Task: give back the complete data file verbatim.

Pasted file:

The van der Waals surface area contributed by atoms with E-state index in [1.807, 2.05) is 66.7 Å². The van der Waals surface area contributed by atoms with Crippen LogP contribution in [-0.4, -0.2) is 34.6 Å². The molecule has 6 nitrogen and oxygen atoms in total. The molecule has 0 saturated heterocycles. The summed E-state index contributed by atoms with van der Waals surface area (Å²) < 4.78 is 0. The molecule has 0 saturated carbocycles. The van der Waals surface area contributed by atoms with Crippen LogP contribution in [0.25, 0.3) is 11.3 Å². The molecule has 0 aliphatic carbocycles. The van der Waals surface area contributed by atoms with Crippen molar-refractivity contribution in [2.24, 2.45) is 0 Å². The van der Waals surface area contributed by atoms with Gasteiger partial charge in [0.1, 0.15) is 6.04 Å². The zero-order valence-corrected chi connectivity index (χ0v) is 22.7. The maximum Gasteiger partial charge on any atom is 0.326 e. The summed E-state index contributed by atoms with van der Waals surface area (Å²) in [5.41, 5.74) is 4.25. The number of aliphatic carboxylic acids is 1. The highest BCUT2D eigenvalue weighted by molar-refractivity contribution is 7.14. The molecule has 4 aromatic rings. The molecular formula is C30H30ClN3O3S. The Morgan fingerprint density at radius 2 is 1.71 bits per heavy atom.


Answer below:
The van der Waals surface area contributed by atoms with E-state index in [1.807, 2.05) is 66.7 Å². The van der Waals surface area contributed by atoms with Crippen LogP contribution in [-0.4, -0.2) is 34.6 Å². The molecule has 6 nitrogen and oxygen atoms in total. The molecule has 0 saturated heterocycles. The summed E-state index contributed by atoms with van der Waals surface area (Å²) < 4.78 is 0. The molecule has 0 saturated carbocycles. The van der Waals surface area contributed by atoms with Crippen LogP contribution in [0.25, 0.3) is 11.3 Å². The molecule has 0 aliphatic carbocycles. The van der Waals surface area contributed by atoms with Crippen molar-refractivity contribution in [2.24, 2.45) is 0 Å². The van der Waals surface area contributed by atoms with Gasteiger partial charge in [0.1, 0.15) is 6.04 Å². The zero-order valence-corrected chi connectivity index (χ0v) is 22.7. The maximum Gasteiger partial charge on any atom is 0.326 e. The summed E-state index contributed by atoms with van der Waals surface area (Å²) in [5.41, 5.74) is 4.25. The number of aliphatic carboxylic acids is 1. The highest BCUT2D eigenvalue weighted by molar-refractivity contribution is 7.14. The molecule has 4 aromatic rings. The molecular formula is C30H30ClN3O3S. The Morgan fingerprint density at radius 2 is 1.71 bits per heavy atom.